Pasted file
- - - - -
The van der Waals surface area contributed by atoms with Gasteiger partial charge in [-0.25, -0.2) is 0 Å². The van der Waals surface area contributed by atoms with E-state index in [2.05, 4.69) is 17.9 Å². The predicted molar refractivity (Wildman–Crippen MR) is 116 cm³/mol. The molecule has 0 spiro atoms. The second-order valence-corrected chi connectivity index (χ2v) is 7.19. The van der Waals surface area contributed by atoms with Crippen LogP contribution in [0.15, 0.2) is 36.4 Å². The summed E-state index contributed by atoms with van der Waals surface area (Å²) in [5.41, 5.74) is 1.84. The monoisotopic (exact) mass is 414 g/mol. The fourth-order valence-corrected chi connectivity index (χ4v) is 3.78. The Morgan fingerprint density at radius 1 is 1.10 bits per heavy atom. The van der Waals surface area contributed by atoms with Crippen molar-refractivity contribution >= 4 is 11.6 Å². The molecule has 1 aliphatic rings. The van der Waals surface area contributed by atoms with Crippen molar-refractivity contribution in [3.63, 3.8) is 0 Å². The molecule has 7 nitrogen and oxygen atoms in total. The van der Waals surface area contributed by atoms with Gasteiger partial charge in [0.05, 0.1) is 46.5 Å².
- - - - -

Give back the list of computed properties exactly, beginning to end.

The van der Waals surface area contributed by atoms with Gasteiger partial charge in [-0.25, -0.2) is 0 Å². The van der Waals surface area contributed by atoms with E-state index in [2.05, 4.69) is 17.9 Å². The predicted molar refractivity (Wildman–Crippen MR) is 116 cm³/mol. The molecule has 0 spiro atoms. The second-order valence-corrected chi connectivity index (χ2v) is 7.19. The van der Waals surface area contributed by atoms with Crippen LogP contribution in [0.15, 0.2) is 36.4 Å². The summed E-state index contributed by atoms with van der Waals surface area (Å²) in [5.41, 5.74) is 1.84. The monoisotopic (exact) mass is 414 g/mol. The fourth-order valence-corrected chi connectivity index (χ4v) is 3.78. The Morgan fingerprint density at radius 1 is 1.10 bits per heavy atom. The van der Waals surface area contributed by atoms with Crippen molar-refractivity contribution >= 4 is 11.6 Å². The molecule has 1 aliphatic rings. The van der Waals surface area contributed by atoms with Crippen molar-refractivity contribution in [3.63, 3.8) is 0 Å². The molecule has 7 nitrogen and oxygen atoms in total. The van der Waals surface area contributed by atoms with Gasteiger partial charge in [0.05, 0.1) is 46.5 Å².